Do you owe a software company your soul?

contract-sign-clipartSo hands up if you read over those End User License Agreements also known as EULA’s? I’m going to take a guess that most of you did not put your hand up. Well you may have really just signed your soul over to a company.

In 2010, a British games retailer GameStation included a clause which allowed GameStation to claim the persons soul. They did it as both a joke, and to prove that people don’t actually read the fine print. (see

Of course there have been several cases where large software companies’ haven’t properly read their EULA’s either, for instance Apple Safari for Windows had a specific term stating that you were not allowed to install it on a Windows computer.

But even once you remove jokes and mistakes from EULA’s, the way you are intending on using the software could also be affected by a EULA.

Software labeled as “free” or “home” will often contain the clause “for private, non-commercial use only” or words to that effect.

Take for instance a piece of DVD tracking software. If the EULA has a non-commercial clause in it, you would be allowed to use the software to keep track of your own private DVD collection. But using that same software to run a movie rental company would not be allowed.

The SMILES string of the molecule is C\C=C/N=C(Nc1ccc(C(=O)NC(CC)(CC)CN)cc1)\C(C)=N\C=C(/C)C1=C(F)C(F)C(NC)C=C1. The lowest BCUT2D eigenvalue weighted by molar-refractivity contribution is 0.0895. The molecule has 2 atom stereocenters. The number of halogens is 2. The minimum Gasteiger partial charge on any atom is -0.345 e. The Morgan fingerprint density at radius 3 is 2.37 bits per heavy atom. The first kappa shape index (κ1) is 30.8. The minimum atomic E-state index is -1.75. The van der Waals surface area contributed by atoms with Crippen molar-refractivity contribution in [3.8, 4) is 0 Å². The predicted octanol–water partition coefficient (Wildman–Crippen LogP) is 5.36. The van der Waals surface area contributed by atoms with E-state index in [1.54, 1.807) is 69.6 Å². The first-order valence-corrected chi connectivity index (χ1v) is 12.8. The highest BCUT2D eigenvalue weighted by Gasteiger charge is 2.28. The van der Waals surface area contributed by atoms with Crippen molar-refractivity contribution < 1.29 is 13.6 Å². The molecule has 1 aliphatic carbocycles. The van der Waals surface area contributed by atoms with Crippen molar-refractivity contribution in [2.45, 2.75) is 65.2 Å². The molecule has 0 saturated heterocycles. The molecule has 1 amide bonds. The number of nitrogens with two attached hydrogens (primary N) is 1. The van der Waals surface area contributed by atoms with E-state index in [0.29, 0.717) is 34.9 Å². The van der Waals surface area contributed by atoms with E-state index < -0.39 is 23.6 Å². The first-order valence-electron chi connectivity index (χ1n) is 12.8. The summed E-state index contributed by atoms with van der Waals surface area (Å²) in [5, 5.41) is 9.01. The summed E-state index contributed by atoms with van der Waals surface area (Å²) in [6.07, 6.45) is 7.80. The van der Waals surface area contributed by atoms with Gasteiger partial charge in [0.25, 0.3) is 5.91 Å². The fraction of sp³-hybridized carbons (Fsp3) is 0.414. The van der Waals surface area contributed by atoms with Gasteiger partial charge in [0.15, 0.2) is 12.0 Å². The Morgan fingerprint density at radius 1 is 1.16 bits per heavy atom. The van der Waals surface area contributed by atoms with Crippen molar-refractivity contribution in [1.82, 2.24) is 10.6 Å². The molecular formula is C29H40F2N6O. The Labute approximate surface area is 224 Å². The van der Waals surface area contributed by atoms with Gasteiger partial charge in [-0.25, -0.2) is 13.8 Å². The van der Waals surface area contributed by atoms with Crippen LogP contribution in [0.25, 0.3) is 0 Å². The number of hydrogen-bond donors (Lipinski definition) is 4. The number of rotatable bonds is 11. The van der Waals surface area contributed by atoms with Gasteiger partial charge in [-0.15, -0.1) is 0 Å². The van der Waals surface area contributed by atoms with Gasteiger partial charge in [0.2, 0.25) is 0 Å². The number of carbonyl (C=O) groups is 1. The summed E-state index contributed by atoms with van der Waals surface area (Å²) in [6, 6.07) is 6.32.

Whilst software companies may turn a blind eye to misuse of their software by individuals, when it comes to organizations using their software for profit, they are less likely to be forgiving.

This week, just do a quick check of the software you are running, just make sure that if you are running “home” or “free” versions of software that you are not also bound by a “for non-commercial use only” clause. If you are using software outside the EULA, consider looking at options for either purchasing a commercial license from the software company, or replacing the software with other software which does not have the non-commercial use only restriction.


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